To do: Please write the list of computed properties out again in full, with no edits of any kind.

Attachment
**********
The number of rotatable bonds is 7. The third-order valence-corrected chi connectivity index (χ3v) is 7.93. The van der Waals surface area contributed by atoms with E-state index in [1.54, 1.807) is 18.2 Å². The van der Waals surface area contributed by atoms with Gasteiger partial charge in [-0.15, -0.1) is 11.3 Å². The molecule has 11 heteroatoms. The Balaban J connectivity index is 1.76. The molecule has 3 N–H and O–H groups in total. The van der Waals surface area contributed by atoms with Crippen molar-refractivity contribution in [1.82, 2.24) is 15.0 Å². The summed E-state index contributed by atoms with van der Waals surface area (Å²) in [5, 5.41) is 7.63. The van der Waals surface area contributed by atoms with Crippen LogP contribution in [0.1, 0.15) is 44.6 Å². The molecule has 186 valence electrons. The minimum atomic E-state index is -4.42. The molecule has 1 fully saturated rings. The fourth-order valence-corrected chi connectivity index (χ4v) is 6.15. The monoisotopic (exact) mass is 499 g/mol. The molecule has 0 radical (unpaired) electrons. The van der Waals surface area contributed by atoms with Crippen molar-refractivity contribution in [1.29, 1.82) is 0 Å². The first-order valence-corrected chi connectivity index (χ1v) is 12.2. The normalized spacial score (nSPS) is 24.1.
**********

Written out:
The number of rotatable bonds is 7. The third-order valence-corrected chi connectivity index (χ3v) is 7.93. The van der Waals surface area contributed by atoms with E-state index in [1.54, 1.807) is 18.2 Å². The van der Waals surface area contributed by atoms with Gasteiger partial charge in [-0.15, -0.1) is 11.3 Å². The molecule has 11 heteroatoms. The Balaban J connectivity index is 1.76. The molecule has 3 N–H and O–H groups in total. The van der Waals surface area contributed by atoms with Crippen molar-refractivity contribution in [1.82, 2.24) is 15.0 Å². The summed E-state index contributed by atoms with van der Waals surface area (Å²) in [5, 5.41) is 7.63. The van der Waals surface area contributed by atoms with Crippen LogP contribution in [0.1, 0.15) is 44.6 Å². The molecule has 186 valence electrons. The minimum atomic E-state index is -4.42. The molecule has 1 fully saturated rings. The fourth-order valence-corrected chi connectivity index (χ4v) is 6.15. The monoisotopic (exact) mass is 499 g/mol. The molecule has 0 radical (unpaired) electrons. The van der Waals surface area contributed by atoms with Crippen molar-refractivity contribution in [1.29, 1.82) is 0 Å². The first-order valence-corrected chi connectivity index (χ1v) is 12.2. The normalized spacial score (nSPS) is 24.1.